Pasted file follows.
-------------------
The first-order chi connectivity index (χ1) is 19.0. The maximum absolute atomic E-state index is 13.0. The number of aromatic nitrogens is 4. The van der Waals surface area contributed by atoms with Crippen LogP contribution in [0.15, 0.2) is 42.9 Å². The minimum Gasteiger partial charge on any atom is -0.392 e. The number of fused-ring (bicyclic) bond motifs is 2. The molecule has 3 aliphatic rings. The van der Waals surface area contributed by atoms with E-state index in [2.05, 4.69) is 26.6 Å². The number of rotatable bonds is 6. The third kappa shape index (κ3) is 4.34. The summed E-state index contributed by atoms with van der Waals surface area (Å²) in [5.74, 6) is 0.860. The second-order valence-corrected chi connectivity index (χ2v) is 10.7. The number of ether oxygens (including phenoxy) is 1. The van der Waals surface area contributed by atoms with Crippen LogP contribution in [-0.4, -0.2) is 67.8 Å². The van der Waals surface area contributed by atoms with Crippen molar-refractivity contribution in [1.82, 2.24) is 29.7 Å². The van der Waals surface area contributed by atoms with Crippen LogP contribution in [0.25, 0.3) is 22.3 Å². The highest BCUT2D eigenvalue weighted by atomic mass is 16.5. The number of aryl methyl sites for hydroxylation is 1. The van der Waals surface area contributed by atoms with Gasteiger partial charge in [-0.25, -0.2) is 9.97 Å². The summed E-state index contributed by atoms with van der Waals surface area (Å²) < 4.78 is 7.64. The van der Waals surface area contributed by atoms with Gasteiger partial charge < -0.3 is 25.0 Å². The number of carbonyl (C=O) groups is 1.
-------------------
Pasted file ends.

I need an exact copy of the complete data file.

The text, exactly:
The first-order chi connectivity index (χ1) is 19.0. The maximum absolute atomic E-state index is 13.0. The number of aromatic nitrogens is 4. The van der Waals surface area contributed by atoms with Crippen LogP contribution in [0.15, 0.2) is 42.9 Å². The minimum Gasteiger partial charge on any atom is -0.392 e. The number of fused-ring (bicyclic) bond motifs is 2. The molecule has 3 aliphatic rings. The van der Waals surface area contributed by atoms with E-state index in [2.05, 4.69) is 26.6 Å². The number of rotatable bonds is 6. The third kappa shape index (κ3) is 4.34. The summed E-state index contributed by atoms with van der Waals surface area (Å²) in [5.74, 6) is 0.860. The second-order valence-corrected chi connectivity index (χ2v) is 10.7. The number of ether oxygens (including phenoxy) is 1. The van der Waals surface area contributed by atoms with Crippen LogP contribution in [-0.4, -0.2) is 67.8 Å². The van der Waals surface area contributed by atoms with Crippen molar-refractivity contribution in [1.82, 2.24) is 29.7 Å². The van der Waals surface area contributed by atoms with Crippen LogP contribution in [0.25, 0.3) is 22.3 Å². The highest BCUT2D eigenvalue weighted by atomic mass is 16.5. The number of aryl methyl sites for hydroxylation is 1. The van der Waals surface area contributed by atoms with Gasteiger partial charge in [-0.25, -0.2) is 9.97 Å². The summed E-state index contributed by atoms with van der Waals surface area (Å²) < 4.78 is 7.64. The van der Waals surface area contributed by atoms with Gasteiger partial charge < -0.3 is 25.0 Å². The number of carbonyl (C=O) groups is 1.